Merck Braces for Study on Medicines Worth $4 Billion a YearMichelle Fay Cortez
Merck & Co.’s pills Zetia and Vytorin generated more than $21 billion for the company since they were introduced more than a decade ago. Next week, doctors will find out if they actually save lives in addition to lowering cholesterol.
The drugs, two of Merck’s best-sellers, were developed during a period of explosive growth for medicines that reduce cholesterol, fatty plaque that builds up in the arteries and leads to heart attacks and death. Zetia blocks its absorption in the stomach, a unique method. Vytorin combines Zetia with simvastatin, a proven older pill, to further cut cholesterol.
What’s unclear is whether by combining Zetia and generic simvastatin, Vytorin can also lead to fewer heart problems than just taking simvastatin by itself. A study of Vytorin slated for presentation at the American Heart Association meeting Nov. 17 in Chicago will be the first to provide answers.
A result that shows Vytorin has no additional benefit beyond simvastatin -- and hence that Zetia makes little difference -- could cut into sales of the drugs, while a positive outcome would help Merck eke out more revenue from them in their final years of patent protection.
While the drugs have been available for years, a new paradigm for using cardiovascular treatments has raised the bar for success. Instead of just proving they reduce cholesterol, guidelines released last year said only drugs shown to reduce heart attack, stroke and death should be prescribed, said Kim Williams, chief of cardiology at Rush University Medical Center in Chicago.
“At this time, all of the randomized trial evidence that we have says that these drugs haven’t been shown to improve outcomes,” said Williams, president-elect of the American College of Cardiology, in a telephone interview. “This could change completely, or confirm what we have found. Everyone is waiting for these results to know if we should be using these drugs more, less or not at all.”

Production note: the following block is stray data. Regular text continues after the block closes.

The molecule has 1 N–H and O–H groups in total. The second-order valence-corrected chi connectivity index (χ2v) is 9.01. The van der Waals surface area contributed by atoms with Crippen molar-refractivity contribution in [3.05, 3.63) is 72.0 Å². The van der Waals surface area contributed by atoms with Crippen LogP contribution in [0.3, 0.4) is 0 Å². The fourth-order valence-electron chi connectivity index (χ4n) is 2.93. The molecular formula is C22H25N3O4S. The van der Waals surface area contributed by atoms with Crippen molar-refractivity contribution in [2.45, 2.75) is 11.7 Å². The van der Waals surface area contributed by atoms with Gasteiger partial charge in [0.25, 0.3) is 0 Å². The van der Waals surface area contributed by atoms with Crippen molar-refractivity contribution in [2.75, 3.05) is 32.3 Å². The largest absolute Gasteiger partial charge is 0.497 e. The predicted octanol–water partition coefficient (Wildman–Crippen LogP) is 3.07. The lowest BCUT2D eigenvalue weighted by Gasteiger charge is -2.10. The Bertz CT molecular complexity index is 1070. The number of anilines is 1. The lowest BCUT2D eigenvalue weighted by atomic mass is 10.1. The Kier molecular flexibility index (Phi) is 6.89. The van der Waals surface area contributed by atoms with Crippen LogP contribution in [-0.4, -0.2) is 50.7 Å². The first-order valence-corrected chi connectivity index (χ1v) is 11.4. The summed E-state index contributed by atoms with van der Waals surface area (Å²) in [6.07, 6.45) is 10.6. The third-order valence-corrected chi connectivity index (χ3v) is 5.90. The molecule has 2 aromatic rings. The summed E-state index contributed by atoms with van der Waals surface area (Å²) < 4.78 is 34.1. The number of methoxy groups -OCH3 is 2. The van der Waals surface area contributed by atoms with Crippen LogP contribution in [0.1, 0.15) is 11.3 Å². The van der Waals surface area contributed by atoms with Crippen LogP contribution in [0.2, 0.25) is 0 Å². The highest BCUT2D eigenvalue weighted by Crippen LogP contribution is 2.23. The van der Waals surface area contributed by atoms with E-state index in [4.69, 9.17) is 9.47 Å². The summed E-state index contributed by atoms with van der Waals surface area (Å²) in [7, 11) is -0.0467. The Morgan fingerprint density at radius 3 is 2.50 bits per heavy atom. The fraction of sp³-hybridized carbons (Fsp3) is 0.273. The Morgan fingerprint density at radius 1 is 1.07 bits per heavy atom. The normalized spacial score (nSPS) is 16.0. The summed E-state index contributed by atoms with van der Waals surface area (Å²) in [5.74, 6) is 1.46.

Merck fell less than 1 percent to $59.31 at the close in New York. The shares have gained 25 percent in the last year.
While it’s logical to think that lowering levels of a damaging compound like bad cholesterol would improve health, medicine is littered with failed therapies that defy common sense. The guidelines from the American Heart Association and the American College of Cardiology represented a sea change, reversing almost two decades of effort focused solely on cutting bad cholesterol to less than 100 milligrams per deciliter of blood.
The new focus created a challenge for Whitehouse Station, New Jersey-based Merck, since the company didn’t have proof Vytorin and Zetia could benefit patients under the guidelines, said Stephen Kopecky, a cardiologist at the Mayo Clinic in Rochester, Minnesota. Companies must show their drugs work better than statins, a blockbuster class of medicines that includes simvastatin and generic versions of Pfizer Inc.’s Lipitor, once the best-selling drug of all time.
“Nothing has ever been shown to add anything to a statin, because they are such overwhelmingly good drugs,” Kopecky said. “If the study shows no benefit on heart attack, stroke and death, Zetia will be a forgotten drug. If it does lower those events, we’ll see a marked increase in its use.”
The results may be critical for doctors and patients trying to avert heart disease, the nation’s leading killer. For Merck, the study’s impact is more limited because the drugs lose patent protection, and thus their blockbuster status, by 2017. The company has cut jobs and overhauled its research operations as it works to develop new drugs for growth.
Merck drugs like Singular for asthma and Januvia for diabetes have lost patent protection or are facing an onslaught of new competitors. Last weekend, the company said it was giving up on an attempt to treat hepatitis C with an ultra-short drug cocktail after an initial study yielded disappointing results.